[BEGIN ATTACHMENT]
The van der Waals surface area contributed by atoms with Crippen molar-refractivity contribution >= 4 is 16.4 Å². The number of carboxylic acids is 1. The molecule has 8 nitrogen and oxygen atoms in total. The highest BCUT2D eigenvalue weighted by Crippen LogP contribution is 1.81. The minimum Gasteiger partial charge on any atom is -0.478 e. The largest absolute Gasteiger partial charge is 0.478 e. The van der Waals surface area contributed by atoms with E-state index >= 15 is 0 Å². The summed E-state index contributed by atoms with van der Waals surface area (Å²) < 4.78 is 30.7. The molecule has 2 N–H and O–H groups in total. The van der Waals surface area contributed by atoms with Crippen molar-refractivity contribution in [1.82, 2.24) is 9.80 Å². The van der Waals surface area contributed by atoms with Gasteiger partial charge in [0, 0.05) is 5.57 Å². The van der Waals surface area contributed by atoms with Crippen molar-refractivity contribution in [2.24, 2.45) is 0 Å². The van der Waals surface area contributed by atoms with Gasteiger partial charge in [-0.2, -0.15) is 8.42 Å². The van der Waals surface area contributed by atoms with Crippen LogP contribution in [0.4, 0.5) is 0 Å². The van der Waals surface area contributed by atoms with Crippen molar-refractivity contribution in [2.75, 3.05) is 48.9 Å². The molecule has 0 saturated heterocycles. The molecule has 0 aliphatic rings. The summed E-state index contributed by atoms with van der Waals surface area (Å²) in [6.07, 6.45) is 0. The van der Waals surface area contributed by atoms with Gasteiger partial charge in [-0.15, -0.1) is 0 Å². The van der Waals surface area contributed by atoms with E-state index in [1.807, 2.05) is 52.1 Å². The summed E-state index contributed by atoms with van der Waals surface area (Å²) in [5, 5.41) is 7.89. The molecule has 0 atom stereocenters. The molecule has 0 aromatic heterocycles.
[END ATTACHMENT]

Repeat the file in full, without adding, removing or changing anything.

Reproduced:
The van der Waals surface area contributed by atoms with Crippen molar-refractivity contribution >= 4 is 16.4 Å². The number of carboxylic acids is 1. The molecule has 8 nitrogen and oxygen atoms in total. The highest BCUT2D eigenvalue weighted by Crippen LogP contribution is 1.81. The minimum Gasteiger partial charge on any atom is -0.478 e. The largest absolute Gasteiger partial charge is 0.478 e. The van der Waals surface area contributed by atoms with E-state index >= 15 is 0 Å². The summed E-state index contributed by atoms with van der Waals surface area (Å²) < 4.78 is 30.7. The molecule has 2 N–H and O–H groups in total. The van der Waals surface area contributed by atoms with Crippen molar-refractivity contribution in [1.82, 2.24) is 9.80 Å². The van der Waals surface area contributed by atoms with Gasteiger partial charge in [0, 0.05) is 5.57 Å². The van der Waals surface area contributed by atoms with Crippen molar-refractivity contribution in [2.24, 2.45) is 0 Å². The van der Waals surface area contributed by atoms with Gasteiger partial charge in [-0.2, -0.15) is 8.42 Å². The van der Waals surface area contributed by atoms with Crippen LogP contribution in [0.4, 0.5) is 0 Å². The van der Waals surface area contributed by atoms with Crippen molar-refractivity contribution in [2.75, 3.05) is 48.9 Å². The molecule has 0 saturated heterocycles. The molecule has 0 aliphatic rings. The summed E-state index contributed by atoms with van der Waals surface area (Å²) in [6.07, 6.45) is 0. The van der Waals surface area contributed by atoms with Gasteiger partial charge in [-0.15, -0.1) is 0 Å². The van der Waals surface area contributed by atoms with E-state index in [1.807, 2.05) is 52.1 Å². The summed E-state index contributed by atoms with van der Waals surface area (Å²) in [5, 5.41) is 7.89. The molecule has 0 atom stereocenters. The molecule has 0 aromatic heterocycles.